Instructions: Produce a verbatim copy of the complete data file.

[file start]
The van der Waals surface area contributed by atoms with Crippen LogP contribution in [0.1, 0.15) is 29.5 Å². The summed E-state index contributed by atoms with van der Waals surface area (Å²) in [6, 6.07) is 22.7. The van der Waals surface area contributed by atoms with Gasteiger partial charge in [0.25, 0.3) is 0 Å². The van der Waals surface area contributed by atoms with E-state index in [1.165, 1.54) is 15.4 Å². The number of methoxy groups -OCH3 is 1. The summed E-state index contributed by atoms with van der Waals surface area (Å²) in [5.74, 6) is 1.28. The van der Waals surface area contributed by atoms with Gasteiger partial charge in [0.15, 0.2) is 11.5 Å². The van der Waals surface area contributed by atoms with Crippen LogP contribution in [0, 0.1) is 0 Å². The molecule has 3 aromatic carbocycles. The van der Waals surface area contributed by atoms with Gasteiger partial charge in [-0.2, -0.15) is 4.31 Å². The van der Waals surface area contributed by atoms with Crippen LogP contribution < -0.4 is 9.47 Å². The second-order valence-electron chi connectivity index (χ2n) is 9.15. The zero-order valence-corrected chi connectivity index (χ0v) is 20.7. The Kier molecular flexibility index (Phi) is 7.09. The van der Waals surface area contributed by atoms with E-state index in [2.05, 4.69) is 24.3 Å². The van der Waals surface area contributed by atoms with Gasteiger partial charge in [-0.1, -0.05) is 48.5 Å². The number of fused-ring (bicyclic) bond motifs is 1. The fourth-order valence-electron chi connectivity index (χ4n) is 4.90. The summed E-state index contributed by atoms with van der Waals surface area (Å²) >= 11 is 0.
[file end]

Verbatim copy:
The van der Waals surface area contributed by atoms with Crippen LogP contribution in [0.1, 0.15) is 29.5 Å². The summed E-state index contributed by atoms with van der Waals surface area (Å²) in [6, 6.07) is 22.7. The van der Waals surface area contributed by atoms with Gasteiger partial charge in [0.25, 0.3) is 0 Å². The van der Waals surface area contributed by atoms with E-state index in [1.165, 1.54) is 15.4 Å². The number of methoxy groups -OCH3 is 1. The summed E-state index contributed by atoms with van der Waals surface area (Å²) in [5.74, 6) is 1.28. The van der Waals surface area contributed by atoms with Gasteiger partial charge in [0.15, 0.2) is 11.5 Å². The van der Waals surface area contributed by atoms with Crippen LogP contribution in [0, 0.1) is 0 Å². The molecule has 3 aromatic carbocycles. The van der Waals surface area contributed by atoms with Gasteiger partial charge in [-0.2, -0.15) is 4.31 Å². The van der Waals surface area contributed by atoms with Crippen LogP contribution < -0.4 is 9.47 Å². The second-order valence-electron chi connectivity index (χ2n) is 9.15. The zero-order valence-corrected chi connectivity index (χ0v) is 20.7. The Kier molecular flexibility index (Phi) is 7.09. The van der Waals surface area contributed by atoms with E-state index in [2.05, 4.69) is 24.3 Å². The van der Waals surface area contributed by atoms with Gasteiger partial charge in [-0.1, -0.05) is 48.5 Å². The number of fused-ring (bicyclic) bond motifs is 1. The fourth-order valence-electron chi connectivity index (χ4n) is 4.90. The summed E-state index contributed by atoms with van der Waals surface area (Å²) >= 11 is 0.